A little over a week ago, Syrian refugees began to notice men going around the camps in Lebanon’s Bekaa Valley, asking who wanted to vote for president and taking down names.
The men identified themselves as members of a Lebanese political party allied to Syria’s President Bashar al-Assad.
Their presence was a reminder to the more than one million Syrian refugees in Lebanon that they are still within the reach of a Damascus government that has appeared increasingly confident in its ability to handle a three-year-old rebellion.
A week before a vote all but certain to give Assad a third term, many of Lebanon’s refugees are coping with the realization that a conflict they thought would end in months could grind on for many more years.
Voting begins on Wednesday for Syrians outside the country, who are allowed to cast ballots at the embassy – as long as they have not left the country illegally, bypassing official routes, as many refugees have.
For those like Binshi who oppose Assad, the poll is an illustration of how effectively the government has weathered a revolt that has killed more than 160,000 people – and how it exerts influence beyond its borders.
Lebanon’s makeshift camps are fertile ground for rumors and speculation among refugees conditioned by years of authoritarian rule under Assad’s Baath Party.
Some whisper of thickset men in cars with tinted windows who have shown up without notice to demand identification cards and take down names. On election day, buses will come, they say, and those who don’t vote will be banned from entering Syria again.
Assad’s Lebanese allies deny threatening refugees, and in over a dozen interviews Reuters found no evidence of intimidation. But the presence of men holding papers marked with the Syrian embassy insignia is enough to put many on edge.
“We’re under attack here,” said one refugee living in Baalbek, a northern Bekaa town where support for the Assad-allied Shi’ite militia Hezbollah runs strong.
“No Syrian dares say a word,” said the man, who would only give his name as Abu Abdu. “This country belongs to them – this country belongs to Bashar al-Assad.”
ASSAD’S LONG REACH
The walls of the Baath Party office in western Bekaa are covered with images of Assad and his father, Hafez, who built up Syria’s police state during his 30-year-reign.
Lebanese and Syrians working there show lists of names registered for the vote.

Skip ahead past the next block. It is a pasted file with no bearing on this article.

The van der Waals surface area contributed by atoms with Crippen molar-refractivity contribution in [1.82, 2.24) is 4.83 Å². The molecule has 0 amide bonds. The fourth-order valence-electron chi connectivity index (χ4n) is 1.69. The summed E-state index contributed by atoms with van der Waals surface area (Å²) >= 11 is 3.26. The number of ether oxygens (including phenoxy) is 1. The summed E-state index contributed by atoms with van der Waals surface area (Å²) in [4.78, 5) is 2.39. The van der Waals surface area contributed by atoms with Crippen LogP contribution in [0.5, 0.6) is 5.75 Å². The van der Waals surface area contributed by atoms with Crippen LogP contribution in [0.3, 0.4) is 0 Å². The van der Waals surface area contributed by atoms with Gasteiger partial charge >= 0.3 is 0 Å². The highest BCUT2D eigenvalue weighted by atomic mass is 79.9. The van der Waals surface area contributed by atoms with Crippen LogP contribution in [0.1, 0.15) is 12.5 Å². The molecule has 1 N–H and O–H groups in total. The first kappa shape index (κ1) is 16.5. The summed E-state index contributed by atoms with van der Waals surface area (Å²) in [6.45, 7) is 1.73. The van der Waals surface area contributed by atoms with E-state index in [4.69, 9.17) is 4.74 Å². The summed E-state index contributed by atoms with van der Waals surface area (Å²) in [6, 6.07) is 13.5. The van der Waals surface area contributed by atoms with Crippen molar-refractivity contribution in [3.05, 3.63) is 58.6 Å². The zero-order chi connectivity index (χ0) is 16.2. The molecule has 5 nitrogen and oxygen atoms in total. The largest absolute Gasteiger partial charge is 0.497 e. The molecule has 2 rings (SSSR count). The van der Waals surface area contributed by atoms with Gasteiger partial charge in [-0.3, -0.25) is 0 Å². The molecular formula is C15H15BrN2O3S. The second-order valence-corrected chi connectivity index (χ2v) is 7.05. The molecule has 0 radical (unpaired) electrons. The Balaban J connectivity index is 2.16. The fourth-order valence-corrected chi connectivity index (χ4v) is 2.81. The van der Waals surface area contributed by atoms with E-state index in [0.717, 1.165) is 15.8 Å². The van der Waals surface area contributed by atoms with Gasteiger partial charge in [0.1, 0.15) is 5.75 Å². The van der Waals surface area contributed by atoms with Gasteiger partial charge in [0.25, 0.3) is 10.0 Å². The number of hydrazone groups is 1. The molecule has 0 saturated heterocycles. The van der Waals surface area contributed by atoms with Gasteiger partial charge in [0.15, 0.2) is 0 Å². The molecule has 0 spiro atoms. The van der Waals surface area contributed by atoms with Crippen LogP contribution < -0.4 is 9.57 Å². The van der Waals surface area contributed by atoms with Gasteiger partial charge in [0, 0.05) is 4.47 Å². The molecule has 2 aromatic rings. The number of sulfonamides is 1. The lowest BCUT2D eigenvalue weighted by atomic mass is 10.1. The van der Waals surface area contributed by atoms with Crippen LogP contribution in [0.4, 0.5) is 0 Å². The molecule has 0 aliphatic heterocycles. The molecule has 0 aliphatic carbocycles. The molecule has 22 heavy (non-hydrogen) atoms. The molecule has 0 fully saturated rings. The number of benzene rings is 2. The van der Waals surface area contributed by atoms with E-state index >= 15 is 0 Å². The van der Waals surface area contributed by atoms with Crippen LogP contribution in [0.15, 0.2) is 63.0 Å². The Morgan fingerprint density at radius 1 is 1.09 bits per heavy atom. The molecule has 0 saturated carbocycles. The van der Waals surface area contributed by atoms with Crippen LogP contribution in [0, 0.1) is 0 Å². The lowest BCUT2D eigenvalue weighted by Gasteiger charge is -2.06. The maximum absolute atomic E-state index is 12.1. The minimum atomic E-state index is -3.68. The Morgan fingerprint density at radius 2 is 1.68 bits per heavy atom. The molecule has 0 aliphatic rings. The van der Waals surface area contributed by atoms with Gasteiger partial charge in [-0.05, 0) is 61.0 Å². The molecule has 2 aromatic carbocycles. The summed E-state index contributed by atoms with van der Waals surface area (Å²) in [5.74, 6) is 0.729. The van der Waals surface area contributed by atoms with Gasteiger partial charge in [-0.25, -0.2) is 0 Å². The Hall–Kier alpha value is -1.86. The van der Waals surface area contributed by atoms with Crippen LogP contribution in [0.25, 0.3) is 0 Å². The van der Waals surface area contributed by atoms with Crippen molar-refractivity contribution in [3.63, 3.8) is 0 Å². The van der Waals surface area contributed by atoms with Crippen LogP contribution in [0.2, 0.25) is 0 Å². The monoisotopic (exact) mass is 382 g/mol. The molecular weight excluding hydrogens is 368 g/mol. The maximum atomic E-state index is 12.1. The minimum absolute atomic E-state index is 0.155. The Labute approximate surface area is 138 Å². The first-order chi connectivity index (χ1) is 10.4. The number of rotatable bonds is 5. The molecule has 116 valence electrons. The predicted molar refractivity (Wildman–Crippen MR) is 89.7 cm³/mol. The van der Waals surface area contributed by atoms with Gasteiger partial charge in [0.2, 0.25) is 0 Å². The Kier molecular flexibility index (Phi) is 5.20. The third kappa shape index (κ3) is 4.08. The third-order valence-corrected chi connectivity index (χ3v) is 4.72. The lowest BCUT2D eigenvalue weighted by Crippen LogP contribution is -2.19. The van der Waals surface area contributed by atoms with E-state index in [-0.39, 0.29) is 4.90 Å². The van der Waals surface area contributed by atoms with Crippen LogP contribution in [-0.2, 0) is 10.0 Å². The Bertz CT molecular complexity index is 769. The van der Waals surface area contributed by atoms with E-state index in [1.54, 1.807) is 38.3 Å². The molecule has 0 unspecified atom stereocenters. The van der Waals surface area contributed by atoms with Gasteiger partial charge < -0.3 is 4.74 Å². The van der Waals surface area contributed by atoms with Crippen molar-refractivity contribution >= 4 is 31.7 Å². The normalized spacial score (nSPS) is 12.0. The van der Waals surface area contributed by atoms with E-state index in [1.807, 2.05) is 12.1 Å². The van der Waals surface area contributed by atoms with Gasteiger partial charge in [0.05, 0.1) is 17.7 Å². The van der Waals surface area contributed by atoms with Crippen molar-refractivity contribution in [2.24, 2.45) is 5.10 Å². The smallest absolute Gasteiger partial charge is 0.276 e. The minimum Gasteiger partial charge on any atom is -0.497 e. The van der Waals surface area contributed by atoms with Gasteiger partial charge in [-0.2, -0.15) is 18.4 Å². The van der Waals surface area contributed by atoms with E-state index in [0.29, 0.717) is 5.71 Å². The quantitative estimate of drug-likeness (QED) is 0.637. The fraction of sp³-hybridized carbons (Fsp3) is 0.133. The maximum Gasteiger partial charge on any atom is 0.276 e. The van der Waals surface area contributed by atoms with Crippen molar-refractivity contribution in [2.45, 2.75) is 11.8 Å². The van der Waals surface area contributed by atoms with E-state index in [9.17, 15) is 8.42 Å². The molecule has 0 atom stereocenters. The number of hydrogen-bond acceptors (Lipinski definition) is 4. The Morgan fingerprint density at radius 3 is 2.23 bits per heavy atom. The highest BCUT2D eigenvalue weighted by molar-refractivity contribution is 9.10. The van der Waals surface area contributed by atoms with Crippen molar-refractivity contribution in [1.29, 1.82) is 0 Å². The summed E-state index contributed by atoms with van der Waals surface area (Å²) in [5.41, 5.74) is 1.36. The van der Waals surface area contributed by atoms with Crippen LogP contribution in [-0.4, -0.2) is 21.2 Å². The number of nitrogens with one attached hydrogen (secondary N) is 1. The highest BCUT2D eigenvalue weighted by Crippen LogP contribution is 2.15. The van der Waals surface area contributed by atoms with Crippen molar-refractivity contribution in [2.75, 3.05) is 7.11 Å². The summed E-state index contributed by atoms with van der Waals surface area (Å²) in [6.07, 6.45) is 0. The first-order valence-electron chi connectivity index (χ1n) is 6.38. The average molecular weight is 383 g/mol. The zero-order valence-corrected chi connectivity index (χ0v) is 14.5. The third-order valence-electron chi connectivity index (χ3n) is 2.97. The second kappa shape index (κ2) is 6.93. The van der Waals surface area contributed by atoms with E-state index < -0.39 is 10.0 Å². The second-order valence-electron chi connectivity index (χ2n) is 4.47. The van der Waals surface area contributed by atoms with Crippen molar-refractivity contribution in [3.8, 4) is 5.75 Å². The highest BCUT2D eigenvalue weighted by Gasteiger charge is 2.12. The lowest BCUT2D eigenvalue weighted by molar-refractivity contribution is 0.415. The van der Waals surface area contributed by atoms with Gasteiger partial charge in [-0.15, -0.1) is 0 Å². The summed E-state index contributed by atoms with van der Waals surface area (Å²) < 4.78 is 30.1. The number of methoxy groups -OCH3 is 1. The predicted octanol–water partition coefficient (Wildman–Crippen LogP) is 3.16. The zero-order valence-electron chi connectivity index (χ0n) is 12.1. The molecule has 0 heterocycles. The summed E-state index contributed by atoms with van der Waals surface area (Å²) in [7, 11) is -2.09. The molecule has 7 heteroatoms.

One man, who asked his name not be published because he was not cleared to speak to media, said only those who wanted to vote were doing so. “No one is intimidating anyone. If someone wanted to arrest someone, they would have done it before.”
Assem Qanso, a politician with the Baath Party in Lebanon, said it had not organized any formal campaign, but individuals including him were helping refugees travel to Beirut to vote at the embassy.
Such efforts demonstrate the influence Syria continues to wield in Lebanon.
Syrian troops entered the country during Lebanon’s own 1975-90 civil war, and only pulled out decades later after hundreds of thousands of people protested against them in 2005.
Just up the road from the camps in central Bekaa there is an old farm which Syrian authorities once used as a detention facility.
Mahmoud Omar, a 34-year-old refugee, said no one had directly threatened anyone at his camp, but rumors had spread that anyone who didn’t cast their ballot would be harassed by Hezbollah agents or banned from returning to Syria.
Michel Kilo, a longtime Syrian opposition campaigner, remembered how similar talk used to sweep Syria during election season. Many feared attracting the attention of the security services if they failed to vote.
At the Culture Ministry where Kilo worked, attendance was mandatory on election days, he said. Voting for Assad was considered a requirement for a raise or other advancement.
For refugees who lost nearly everything and are now living precariously as guests, it was only natural fear would continue.
“They live under psychological pressures and fears that at any moment they could be expelled, that their movement could be restricted, that they could be kidnapped, or that their aid could be cut off,” he said.
“When they see someone (an Assad ally) coming, they see in him a person hostile to them.”
“IT WAS BOUND TO FAIL”
The pressure cuts both ways. One anti-Assad activist in Lebanon named Jad wrote online last week that refugees who saw a friend or neighbor traveling to Syria around the time of the elections should note their names.
“They are going to vote for that donkey,” he wrote, referring to Assad, saying their names should be made known and they should be held to account.
Indeed, after years of hardship, many refugees need little prodding to voice support for Assad – if only out of a sense of resignation.
Abdallah al-Araj, a 21-year-old former student from Raqqa, a northeastern city now controlled by an al Qaeda splinter group, described his disillusionment as the revolt turned from protest movement to civil war after a government crackdown.
“This is not a revolution, this is the destruction of the country,” he said. “We would’ve definitely stood with something that realized the demands of the people in a peaceful, civilized way. But once the situation got dragged into armed revolution, once it became militarised, it was bound to fail.”
Yet the question of where to place the blame is still very much a source of debate. When Mohammad Jumaa, a 31-year-old refugee from the central city of Homs, started to say a majority of Syrians now support Assad, another refugee cut him short.
“Where did you get that? Did you get that from SANA (Syria’s state news agency)?” he demanded.
Jumaa looked taken aback: “Well, we’ll see when the elections – “
“What elections? Why should anyone go and vote?” the man shouted.
“Whether you vote or not, he’s going to be president. You and I both know that, don’t we?” Jumaa said. “So that’s it. It’s over.”